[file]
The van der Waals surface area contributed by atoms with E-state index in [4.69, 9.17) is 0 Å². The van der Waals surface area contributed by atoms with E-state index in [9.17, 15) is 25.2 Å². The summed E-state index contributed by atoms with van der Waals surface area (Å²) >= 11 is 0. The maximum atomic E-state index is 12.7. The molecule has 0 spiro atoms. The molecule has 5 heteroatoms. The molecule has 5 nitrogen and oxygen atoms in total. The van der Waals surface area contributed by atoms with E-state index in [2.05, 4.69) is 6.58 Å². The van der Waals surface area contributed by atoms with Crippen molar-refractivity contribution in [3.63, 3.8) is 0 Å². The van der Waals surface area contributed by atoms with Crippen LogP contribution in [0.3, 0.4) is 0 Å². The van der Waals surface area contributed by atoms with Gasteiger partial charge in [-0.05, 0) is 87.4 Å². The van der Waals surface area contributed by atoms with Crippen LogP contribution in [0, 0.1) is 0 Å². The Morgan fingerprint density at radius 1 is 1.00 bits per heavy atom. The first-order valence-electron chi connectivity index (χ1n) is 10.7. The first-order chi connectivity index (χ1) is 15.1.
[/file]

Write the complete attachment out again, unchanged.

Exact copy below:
The van der Waals surface area contributed by atoms with E-state index in [4.69, 9.17) is 0 Å². The van der Waals surface area contributed by atoms with E-state index in [9.17, 15) is 25.2 Å². The summed E-state index contributed by atoms with van der Waals surface area (Å²) >= 11 is 0. The maximum atomic E-state index is 12.7. The molecule has 0 spiro atoms. The molecule has 5 heteroatoms. The molecule has 5 nitrogen and oxygen atoms in total. The van der Waals surface area contributed by atoms with E-state index in [2.05, 4.69) is 6.58 Å². The van der Waals surface area contributed by atoms with Crippen molar-refractivity contribution in [3.63, 3.8) is 0 Å². The van der Waals surface area contributed by atoms with Crippen LogP contribution in [0.3, 0.4) is 0 Å². The van der Waals surface area contributed by atoms with Gasteiger partial charge in [-0.05, 0) is 87.4 Å². The van der Waals surface area contributed by atoms with Crippen LogP contribution in [0, 0.1) is 0 Å². The Morgan fingerprint density at radius 1 is 1.00 bits per heavy atom. The first-order valence-electron chi connectivity index (χ1n) is 10.7. The first-order chi connectivity index (χ1) is 15.1.